The value of some digital currencies have sky-rocketed recently. In the last year, the price of one Bitcoin has risen by over 630%, and Ethereum has seen growth of over 1000%. These values have also seen more retail investors getting involved. However, because of this rise, it is expected that fraudsters will develop more cryptoasset investment scams that people will fall foul of.

The Director of Public Prosecutions at the CPS, Max Hill QC, has told the Financial Times that he expects to see an increase in the numbers of cases which involve cryptocurrency, cases the CPS will have to make a charging decision on.

Action Fraud, the UK's national fraud reporting centre, recently said that reports of cryptocurrency investment related scams rose 57% to 5,581 in 2020. In January 2021, there were 720 cryptocurrency fraud reports, which is twice the number from January 2020. People were scammed out of an estimated £113m in 2020, lost to criminals and cold callers offering ‘get rich quick’ cryptocurrency investment scams and mining schemes.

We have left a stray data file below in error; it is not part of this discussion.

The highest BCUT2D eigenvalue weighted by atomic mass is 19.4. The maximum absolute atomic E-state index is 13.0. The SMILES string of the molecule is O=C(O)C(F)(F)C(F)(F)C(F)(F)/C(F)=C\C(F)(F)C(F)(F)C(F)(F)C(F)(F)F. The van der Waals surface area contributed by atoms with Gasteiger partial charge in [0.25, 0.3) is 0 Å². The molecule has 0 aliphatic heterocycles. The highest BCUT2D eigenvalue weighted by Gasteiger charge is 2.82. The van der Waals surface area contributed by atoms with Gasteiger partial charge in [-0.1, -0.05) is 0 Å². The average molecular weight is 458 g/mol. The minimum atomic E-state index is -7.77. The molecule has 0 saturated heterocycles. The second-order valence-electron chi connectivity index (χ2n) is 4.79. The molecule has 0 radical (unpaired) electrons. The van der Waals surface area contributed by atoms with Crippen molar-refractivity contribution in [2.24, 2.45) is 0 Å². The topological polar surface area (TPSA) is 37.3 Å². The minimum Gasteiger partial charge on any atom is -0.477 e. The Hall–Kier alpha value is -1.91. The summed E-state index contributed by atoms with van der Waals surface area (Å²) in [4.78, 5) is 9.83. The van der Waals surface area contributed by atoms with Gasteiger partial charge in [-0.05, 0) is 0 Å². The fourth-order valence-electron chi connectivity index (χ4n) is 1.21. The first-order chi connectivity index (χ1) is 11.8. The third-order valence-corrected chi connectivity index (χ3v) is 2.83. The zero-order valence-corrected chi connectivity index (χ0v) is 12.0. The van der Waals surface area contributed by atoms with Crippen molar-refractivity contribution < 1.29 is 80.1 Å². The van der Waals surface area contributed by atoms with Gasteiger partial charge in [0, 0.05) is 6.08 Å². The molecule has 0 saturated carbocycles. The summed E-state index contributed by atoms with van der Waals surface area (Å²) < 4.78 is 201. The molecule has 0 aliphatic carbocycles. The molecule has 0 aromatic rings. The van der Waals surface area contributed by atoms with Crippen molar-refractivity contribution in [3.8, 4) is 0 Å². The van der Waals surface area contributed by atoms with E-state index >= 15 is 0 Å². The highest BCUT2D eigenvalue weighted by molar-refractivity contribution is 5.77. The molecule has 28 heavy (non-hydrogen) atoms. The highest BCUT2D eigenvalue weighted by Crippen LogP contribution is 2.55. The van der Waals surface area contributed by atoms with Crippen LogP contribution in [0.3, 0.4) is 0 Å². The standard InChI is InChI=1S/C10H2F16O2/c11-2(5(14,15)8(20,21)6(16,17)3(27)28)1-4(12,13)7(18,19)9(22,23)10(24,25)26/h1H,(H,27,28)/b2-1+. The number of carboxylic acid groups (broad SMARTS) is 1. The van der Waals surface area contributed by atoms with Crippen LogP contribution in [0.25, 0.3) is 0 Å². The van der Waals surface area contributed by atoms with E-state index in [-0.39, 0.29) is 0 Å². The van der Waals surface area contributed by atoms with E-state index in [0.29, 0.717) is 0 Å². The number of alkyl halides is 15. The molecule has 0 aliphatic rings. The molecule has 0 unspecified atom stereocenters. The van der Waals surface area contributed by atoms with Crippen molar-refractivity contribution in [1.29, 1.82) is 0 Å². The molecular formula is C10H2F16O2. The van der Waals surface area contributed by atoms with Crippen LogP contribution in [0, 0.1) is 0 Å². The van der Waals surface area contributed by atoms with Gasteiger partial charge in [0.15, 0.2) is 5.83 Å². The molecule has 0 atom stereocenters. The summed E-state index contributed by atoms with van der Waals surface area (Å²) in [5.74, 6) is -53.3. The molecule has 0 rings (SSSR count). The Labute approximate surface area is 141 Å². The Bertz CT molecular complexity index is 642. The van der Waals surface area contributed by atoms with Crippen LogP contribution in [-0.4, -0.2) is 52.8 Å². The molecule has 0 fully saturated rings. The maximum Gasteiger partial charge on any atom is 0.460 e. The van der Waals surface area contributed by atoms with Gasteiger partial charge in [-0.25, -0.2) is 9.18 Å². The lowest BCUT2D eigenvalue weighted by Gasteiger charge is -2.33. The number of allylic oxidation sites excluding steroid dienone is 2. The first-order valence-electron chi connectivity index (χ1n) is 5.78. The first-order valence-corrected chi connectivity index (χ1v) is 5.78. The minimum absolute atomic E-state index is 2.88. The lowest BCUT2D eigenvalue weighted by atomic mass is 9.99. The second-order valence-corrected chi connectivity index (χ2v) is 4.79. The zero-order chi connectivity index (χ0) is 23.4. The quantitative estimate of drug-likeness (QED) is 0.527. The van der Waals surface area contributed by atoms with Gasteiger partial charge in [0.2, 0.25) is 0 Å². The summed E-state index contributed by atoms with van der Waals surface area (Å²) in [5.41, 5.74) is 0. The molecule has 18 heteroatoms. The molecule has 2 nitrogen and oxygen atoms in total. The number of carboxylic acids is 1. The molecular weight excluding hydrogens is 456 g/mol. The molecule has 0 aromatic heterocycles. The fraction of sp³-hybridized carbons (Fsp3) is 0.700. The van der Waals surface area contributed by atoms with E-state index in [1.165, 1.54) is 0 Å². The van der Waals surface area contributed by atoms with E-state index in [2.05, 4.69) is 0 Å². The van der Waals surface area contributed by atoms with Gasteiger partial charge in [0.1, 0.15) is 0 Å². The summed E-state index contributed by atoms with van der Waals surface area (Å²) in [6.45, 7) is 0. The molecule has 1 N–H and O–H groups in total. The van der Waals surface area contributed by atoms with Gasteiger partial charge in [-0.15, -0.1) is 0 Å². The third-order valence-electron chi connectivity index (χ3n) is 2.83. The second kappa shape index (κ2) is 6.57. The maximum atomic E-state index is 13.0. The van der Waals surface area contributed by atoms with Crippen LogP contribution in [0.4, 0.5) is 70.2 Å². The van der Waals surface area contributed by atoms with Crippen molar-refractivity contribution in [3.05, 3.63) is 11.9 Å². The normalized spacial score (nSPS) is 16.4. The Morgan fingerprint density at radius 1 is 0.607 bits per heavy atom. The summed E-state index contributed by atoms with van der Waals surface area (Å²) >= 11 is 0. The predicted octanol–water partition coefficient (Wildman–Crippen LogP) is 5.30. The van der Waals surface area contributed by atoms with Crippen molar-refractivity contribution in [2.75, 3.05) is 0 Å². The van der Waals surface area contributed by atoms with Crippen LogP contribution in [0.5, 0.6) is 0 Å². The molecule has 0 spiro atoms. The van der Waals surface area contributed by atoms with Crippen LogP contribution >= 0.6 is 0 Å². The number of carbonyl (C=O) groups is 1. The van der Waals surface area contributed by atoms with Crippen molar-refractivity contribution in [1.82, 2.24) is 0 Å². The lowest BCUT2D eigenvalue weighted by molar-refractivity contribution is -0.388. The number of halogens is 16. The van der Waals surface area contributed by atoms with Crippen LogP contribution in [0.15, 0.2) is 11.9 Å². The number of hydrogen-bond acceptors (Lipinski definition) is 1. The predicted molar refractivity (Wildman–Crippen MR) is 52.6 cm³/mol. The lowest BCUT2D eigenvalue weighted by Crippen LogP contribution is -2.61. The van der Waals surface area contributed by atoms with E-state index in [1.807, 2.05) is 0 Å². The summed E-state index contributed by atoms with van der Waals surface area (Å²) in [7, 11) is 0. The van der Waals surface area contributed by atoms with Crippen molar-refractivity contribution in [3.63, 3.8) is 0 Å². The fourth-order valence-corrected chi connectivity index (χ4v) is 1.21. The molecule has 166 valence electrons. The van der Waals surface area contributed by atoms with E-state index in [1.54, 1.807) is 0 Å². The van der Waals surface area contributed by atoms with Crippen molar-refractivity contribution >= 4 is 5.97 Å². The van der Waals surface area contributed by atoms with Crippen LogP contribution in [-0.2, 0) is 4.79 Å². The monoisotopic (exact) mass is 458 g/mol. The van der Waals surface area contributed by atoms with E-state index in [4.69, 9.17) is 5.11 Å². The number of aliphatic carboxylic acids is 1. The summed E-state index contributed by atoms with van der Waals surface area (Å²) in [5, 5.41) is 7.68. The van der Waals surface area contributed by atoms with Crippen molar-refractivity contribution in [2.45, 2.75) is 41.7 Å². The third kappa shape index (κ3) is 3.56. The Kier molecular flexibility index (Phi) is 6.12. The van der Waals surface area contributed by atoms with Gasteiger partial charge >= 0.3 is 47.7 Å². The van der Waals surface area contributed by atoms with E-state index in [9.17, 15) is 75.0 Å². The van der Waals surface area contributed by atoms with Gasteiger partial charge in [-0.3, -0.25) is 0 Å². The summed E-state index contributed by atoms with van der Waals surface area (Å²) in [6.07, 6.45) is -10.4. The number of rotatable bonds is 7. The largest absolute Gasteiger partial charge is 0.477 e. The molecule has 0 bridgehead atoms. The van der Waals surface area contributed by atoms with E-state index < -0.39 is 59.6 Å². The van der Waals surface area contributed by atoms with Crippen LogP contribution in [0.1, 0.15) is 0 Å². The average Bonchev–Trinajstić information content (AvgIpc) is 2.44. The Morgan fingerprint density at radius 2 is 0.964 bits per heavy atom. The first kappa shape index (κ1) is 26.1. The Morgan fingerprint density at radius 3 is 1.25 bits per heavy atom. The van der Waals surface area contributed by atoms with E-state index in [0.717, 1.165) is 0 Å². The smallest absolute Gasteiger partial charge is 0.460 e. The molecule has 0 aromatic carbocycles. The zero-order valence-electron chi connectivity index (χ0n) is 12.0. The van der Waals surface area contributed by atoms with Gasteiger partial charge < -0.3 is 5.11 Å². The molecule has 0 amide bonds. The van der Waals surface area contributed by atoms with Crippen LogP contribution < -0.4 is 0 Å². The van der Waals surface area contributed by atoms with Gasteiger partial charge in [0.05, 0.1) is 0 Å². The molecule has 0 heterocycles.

Last week the CPS also said that roughly 86% of reported fraud is now believed to be cyber-related. The CPS has just launched its first economic crime strategy targeted with fighting fraud. About 800,000 people a year are becoming victims of fraud, and the problem has been made worse recently by criminals attempting to exploit the Covid-19 pandemic as more purchases are made online.

The CPS has prosecuted 10,000 economic crime cases in the past year, and has a new strategy in which it plans to use more technology to assist analysing and communicate complicated information to juries in fraud cases. The CPS also supports the new flagship court specifically designed to tackle fraud, cybercrime, and economic crime. This is due to open in the City of London in 2026, and will replace three other courts, bringing prosecutions of those crimes under one roof.

How can you protect yourself?

  • Don’t assume it’s real – criminals can make incredibly professional-looking websites, adverts or social media posts, but that doesn’t always mean they are genuine.
  • Don’t be rushed or pressured into making a decision – a legitimate bank or financial institution won’t force you to give them money on the spot.
  • Stay in control – avoid uninvited investment offers such as cold calls, and thoroughly research a company or get independent advice first.

If you have been affected by any of the topics mentioned above please do not hesitate to us on or 01753 889995.

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Matthew Brandis
Practice Group Leader

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